Tri-Cities Voice Newspaper - What's Happening - Fremont, Union City, Newark California

December 27, 2005 > Fremont's oldest residents

Fremont's oldest residents

by Tina Cuccia

While Fremont is a relatively young city (incorporated in 1956), many of its trees that line the streets and adorn the districts: Irvington, Mission San Jose, Centerville, Niles and Warm Springs are some of the city's oldest -- and biggest -- residents.

You may be amazed to learn that Fremont ranks second to Sacramento in the state of California for having the most "big" trees as well as different varieties of trees (currently at 24).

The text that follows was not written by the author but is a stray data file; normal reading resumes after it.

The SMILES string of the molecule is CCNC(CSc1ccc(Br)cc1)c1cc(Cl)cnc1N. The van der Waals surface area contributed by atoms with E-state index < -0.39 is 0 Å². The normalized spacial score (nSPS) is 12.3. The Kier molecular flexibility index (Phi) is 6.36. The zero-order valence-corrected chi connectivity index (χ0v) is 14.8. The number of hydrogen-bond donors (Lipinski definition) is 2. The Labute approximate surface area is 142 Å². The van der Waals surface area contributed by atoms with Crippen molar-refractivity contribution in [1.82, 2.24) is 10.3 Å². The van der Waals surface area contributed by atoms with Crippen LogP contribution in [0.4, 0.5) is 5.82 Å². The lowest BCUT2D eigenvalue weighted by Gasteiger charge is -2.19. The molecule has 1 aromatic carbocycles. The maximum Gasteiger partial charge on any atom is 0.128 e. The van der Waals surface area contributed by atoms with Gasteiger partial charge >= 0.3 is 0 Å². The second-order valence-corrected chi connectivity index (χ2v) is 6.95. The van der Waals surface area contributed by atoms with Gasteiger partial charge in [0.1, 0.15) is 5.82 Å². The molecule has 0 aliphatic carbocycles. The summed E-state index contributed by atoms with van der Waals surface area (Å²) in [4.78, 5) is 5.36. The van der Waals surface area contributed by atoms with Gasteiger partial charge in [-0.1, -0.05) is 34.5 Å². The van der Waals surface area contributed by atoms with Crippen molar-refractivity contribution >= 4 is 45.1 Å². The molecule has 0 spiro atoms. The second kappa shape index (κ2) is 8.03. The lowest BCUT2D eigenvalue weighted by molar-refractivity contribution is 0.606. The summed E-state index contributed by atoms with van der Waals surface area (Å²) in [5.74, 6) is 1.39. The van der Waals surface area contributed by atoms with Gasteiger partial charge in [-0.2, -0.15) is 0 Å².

If you are curious to learn more about the trees (both native or non-native) that exist in California as well as those that can be found in Fremont, several tree registries are available online including the California Register of Big Trees (www.ufei.org/Bigtrees/index.html); Roadside Arboretum, (at www.fremontica.com), and Landmark Trees (www.museumoflocalhistory.org/Landmark/index.htm), all of which list Fremont trees.

All 50 United States have an official state tree. Except for Hawaii's state tree, each is native to the state. In California, we actually have two state trees: the giant redwood and the giant sequoia.